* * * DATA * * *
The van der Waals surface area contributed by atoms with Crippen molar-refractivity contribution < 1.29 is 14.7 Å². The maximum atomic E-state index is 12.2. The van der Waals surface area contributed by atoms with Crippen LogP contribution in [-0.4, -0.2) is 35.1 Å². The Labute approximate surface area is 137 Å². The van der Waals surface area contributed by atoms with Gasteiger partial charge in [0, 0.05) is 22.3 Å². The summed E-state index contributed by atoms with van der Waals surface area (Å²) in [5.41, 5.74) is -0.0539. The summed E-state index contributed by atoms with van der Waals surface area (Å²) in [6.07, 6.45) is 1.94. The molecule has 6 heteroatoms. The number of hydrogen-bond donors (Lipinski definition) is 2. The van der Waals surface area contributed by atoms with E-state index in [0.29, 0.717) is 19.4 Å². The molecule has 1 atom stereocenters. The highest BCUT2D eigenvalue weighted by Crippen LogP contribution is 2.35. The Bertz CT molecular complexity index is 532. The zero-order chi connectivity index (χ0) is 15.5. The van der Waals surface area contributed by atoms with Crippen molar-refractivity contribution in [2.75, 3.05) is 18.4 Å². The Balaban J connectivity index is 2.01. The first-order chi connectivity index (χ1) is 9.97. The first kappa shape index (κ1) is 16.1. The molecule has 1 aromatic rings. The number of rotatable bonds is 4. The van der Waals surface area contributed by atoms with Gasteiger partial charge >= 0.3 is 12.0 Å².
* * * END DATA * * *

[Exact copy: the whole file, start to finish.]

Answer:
The van der Waals surface area contributed by atoms with Crippen molar-refractivity contribution < 1.29 is 14.7 Å². The maximum atomic E-state index is 12.2. The van der Waals surface area contributed by atoms with Crippen LogP contribution in [-0.4, -0.2) is 35.1 Å². The Labute approximate surface area is 137 Å². The van der Waals surface area contributed by atoms with Gasteiger partial charge in [0, 0.05) is 22.3 Å². The summed E-state index contributed by atoms with van der Waals surface area (Å²) in [5.41, 5.74) is -0.0539. The summed E-state index contributed by atoms with van der Waals surface area (Å²) in [6.07, 6.45) is 1.94. The molecule has 6 heteroatoms. The number of hydrogen-bond donors (Lipinski definition) is 2. The van der Waals surface area contributed by atoms with E-state index in [0.29, 0.717) is 19.4 Å². The molecule has 1 atom stereocenters. The highest BCUT2D eigenvalue weighted by Crippen LogP contribution is 2.35. The Bertz CT molecular complexity index is 532. The zero-order chi connectivity index (χ0) is 15.5. The van der Waals surface area contributed by atoms with Crippen molar-refractivity contribution in [2.75, 3.05) is 18.4 Å². The Balaban J connectivity index is 2.01. The first-order chi connectivity index (χ1) is 9.97. The first kappa shape index (κ1) is 16.1. The molecule has 1 aromatic rings. The number of rotatable bonds is 4. The van der Waals surface area contributed by atoms with Gasteiger partial charge >= 0.3 is 12.0 Å².